Sunday, 22 May 2011

Like a Kindle the Wind

Amazon's announcement this week that it's sold more e-books for its Kindle platform than it did regular paper books is nothing short of amazing (Amazon's official PR can be seen by clicking here).

Are paper books gone with the wind?
The winds have changed course and its blowing in the direction of e-books.  Despite the fact that e-book readers are still a rarity in the UAE and that there aren't many avenues to download e-books, the fact is that once an Amazon (or any other reputable bookseller can get a e-store up and running here), we should start to see the adoption of more e-books.

Having bought my Kindle a few weeks ago, I have to say I've loved it (I've written more about this in a previous blog post).

Show me the Money!

More significantly though, this probably means there's going to be a significant change in the margin structures the publishing industry works on.  Till now, when we bought paper books, there was always a cost of printing, cost of shipping and cost of selling that probably ate up a significant portion of the costs.  Then there would also be cases of obsolete and damaged stocks that traditional booksellers have to manage as well.

In the virtual world that Amazon lives in, most of these costs are variable or don't exist.  The cost of publishing disappears, there is no shipping cost as such, the selling costs are minimal (no landlords or staff salaries to look after) and no excess inventory to manage.  Even if Amazon charges a few dollars less for each Kindle book, it does mean bigger margins for them and significantly more margins than a traditional bookseller can hope to achieve.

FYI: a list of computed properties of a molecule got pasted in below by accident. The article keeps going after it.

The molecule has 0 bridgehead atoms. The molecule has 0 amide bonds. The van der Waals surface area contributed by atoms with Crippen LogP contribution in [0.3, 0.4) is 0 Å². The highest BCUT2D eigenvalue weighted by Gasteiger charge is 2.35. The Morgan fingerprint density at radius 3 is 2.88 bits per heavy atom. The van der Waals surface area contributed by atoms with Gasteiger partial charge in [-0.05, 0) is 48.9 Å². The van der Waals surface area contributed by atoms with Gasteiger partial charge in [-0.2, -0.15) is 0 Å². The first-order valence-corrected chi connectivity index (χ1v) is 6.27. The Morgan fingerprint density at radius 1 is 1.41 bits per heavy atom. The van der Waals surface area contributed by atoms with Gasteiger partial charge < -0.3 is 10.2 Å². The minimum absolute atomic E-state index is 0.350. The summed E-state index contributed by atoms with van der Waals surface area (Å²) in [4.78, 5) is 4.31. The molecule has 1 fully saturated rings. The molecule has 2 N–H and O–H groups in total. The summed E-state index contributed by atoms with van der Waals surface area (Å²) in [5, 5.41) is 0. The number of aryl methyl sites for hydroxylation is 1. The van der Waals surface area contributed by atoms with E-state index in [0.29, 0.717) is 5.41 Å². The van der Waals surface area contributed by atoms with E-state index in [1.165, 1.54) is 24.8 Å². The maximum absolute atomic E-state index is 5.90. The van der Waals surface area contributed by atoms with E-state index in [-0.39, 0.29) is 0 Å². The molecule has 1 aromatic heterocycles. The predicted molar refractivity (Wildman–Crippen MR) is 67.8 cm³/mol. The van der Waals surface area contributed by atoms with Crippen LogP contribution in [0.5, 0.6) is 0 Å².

Struggling Authors Welcome

For those aspiring authors, the move to e-books could also now make their chances of being published that much more easier as well.  By virtue of the fact that a publisher may not having to think as much of all the prohibitive fixed costs that existed in the traditional publishing sector could mean they go out on a limb more often to promote an up and coming author.

At a time when we've been hearing about the troubles Borders has been having in the United States, it comes as a little surprise that traditional book retailers are finding it difficult.  This is not to say that they'll disappear altogether but the ones that survive are the one's who'll find a way to still engage us going forward.  How they do that, I'm not quite sure but whichever they do work out, I do hope to still see some of them around in my local community mall.  Let's just hope paper books are not gone with the wind.

P.S. Just as I was putting the final touches onto this blog post, I saw fellow blogger Alexander McNabb also put out his post on e-books earlier this morning, which is worth a read (click here to read it)